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Mission of healing is joint effort

(Essdras M Suarez/Globe Staff)
By Karen Weintraub
Globe Correspondent / March 12, 2012
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Dr. Mercedes Concepcion


Concepcion, an anesthesiologist at Brigham and Women’s Hospital, is a leader of the hospital’s annual, weeklong orthopedic surgery mission in the Dominican Republic, where they perform primarily hip and knee replacements. This year’s Op Walk Boston trip begins March 21.

Q. What motivates you to participate in an international mission such as this one to your native country?

A. Although I grew up relatively poor, we always learned to help other people. It has always been my ambition to help others.

Q. What is the need in the Dominican Republic for a program like yours?

A. We are a country that has over 10 million people - 8 million Dominicans and 2 million Haitians. Probably over 40 percent of the people live under the poverty line. So many people there are affected by arthritis - people who want to be able to walk without continuous pain, just to get a job.

Q. What is the caliber of the medical care there?

A. Hospitals are supposedly for everybody - there are public hospitals. But medicine has become very private. Medicine is very advanced for those private patients who can pay a lot. But for the immense majority of the population, it’s not reachable.

Q. Does working in their less-than-state-of-the-art operating rooms change you as a doctor?

A. You have to improvise sometimes. Obviously, we don’t have the facilities there that we have here. If that [pulse] monitor is not working, we do our surgery with our hand on the pulse of the patient to make sure they’re OK. And it’s not only medical skills [that we gain], but also more compassion perhaps. We feel so bad for those patients who have nothing.

Q. Have these trips altered your view of American medicine?

A. Patients in the United States are a little entitled, and that’s not what you see there. They are so grateful for everything you do for them. It teaches us to understand that people are different and circumstances are different. I think it makes us much more flexible in our practicing here.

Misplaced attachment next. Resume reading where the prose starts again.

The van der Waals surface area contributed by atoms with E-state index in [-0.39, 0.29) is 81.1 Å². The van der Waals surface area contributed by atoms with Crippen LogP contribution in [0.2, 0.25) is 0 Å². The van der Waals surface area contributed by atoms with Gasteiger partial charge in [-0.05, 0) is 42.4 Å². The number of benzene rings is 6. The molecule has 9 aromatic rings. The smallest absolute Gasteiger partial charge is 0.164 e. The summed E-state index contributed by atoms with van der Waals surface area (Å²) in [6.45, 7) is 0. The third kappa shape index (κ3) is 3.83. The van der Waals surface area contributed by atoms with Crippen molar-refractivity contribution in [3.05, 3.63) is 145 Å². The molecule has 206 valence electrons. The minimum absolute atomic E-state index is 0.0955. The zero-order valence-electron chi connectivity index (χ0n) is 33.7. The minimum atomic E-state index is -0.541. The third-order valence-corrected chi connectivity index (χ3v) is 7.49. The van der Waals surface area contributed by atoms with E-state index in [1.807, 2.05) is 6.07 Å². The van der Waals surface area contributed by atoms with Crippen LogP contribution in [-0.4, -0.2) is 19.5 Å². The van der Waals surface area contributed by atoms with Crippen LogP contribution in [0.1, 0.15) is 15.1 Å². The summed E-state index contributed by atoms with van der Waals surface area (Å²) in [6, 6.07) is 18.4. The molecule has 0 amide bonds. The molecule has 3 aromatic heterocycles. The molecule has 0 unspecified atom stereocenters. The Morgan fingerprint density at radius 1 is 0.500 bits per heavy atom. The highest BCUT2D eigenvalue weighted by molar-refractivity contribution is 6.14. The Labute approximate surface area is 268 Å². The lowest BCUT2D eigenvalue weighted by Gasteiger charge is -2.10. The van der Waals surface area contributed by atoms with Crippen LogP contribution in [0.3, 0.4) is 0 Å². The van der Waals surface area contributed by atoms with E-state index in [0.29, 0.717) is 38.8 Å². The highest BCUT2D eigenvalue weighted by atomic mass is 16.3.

Q. You must develop a strong camaraderie with others on the trip.

A. It’s amazing. We encourage each other. If this mission is successful, it’s because we work as a group.

Q. It must take a lot of preparation to bring a team of doctors and nurses down for a full week.

A. We start preparing six to seven months in advance. We send the cargo in February with most of the equipment and different items we need. The [replacement] joints are given to us by a company - we probably have a million dollars in joints. Those we take with us, [traveling in a donated private plane,] as well as some of the narcotics.

Q. So, you advertise in the local papers for patients and then local doctors prescreen them before you decide whether they are good candidates for surgery?

A. Occasionally, there are patients who we decide are not safe to [operate on]. We didn’t choose two patients they sent last year. Generally we do 60 joints and 45 patients - we do a lot of [operations on both the right and left side].

Q. Are there many more potential patients that you can’t get to?

A. People may not have money to pay for the bus to come to the city, many people don’t have a place to stay in the city. We do a lot of good, but we just scrape the surface.

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